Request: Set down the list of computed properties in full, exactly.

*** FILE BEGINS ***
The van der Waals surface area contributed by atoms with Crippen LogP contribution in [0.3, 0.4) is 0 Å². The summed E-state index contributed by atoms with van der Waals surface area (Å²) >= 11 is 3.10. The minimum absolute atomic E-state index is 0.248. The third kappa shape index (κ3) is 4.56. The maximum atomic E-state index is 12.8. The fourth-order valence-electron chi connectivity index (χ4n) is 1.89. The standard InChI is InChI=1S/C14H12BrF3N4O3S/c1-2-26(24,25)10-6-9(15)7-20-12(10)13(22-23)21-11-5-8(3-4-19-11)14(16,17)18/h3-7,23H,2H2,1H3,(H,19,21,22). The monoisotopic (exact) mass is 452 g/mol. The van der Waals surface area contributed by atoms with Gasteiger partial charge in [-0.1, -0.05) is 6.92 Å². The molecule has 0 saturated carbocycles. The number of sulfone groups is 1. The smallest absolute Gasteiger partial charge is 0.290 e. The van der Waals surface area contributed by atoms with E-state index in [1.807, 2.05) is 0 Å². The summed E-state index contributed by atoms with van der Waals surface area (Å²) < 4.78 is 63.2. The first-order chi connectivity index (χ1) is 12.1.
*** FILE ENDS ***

The van der Waals surface area contributed by atoms with Crippen LogP contribution in [0.3, 0.4) is 0 Å². The summed E-state index contributed by atoms with van der Waals surface area (Å²) >= 11 is 3.10. The minimum absolute atomic E-state index is 0.248. The third kappa shape index (κ3) is 4.56. The maximum atomic E-state index is 12.8. The fourth-order valence-electron chi connectivity index (χ4n) is 1.89. The standard InChI is InChI=1S/C14H12BrF3N4O3S/c1-2-26(24,25)10-6-9(15)7-20-12(10)13(22-23)21-11-5-8(3-4-19-11)14(16,17)18/h3-7,23H,2H2,1H3,(H,19,21,22). The monoisotopic (exact) mass is 452 g/mol. The van der Waals surface area contributed by atoms with Gasteiger partial charge in [-0.1, -0.05) is 6.92 Å². The molecule has 0 saturated carbocycles. The number of sulfone groups is 1. The smallest absolute Gasteiger partial charge is 0.290 e. The van der Waals surface area contributed by atoms with E-state index in [1.807, 2.05) is 0 Å². The summed E-state index contributed by atoms with van der Waals surface area (Å²) < 4.78 is 63.2. The first-order chi connectivity index (χ1) is 12.1.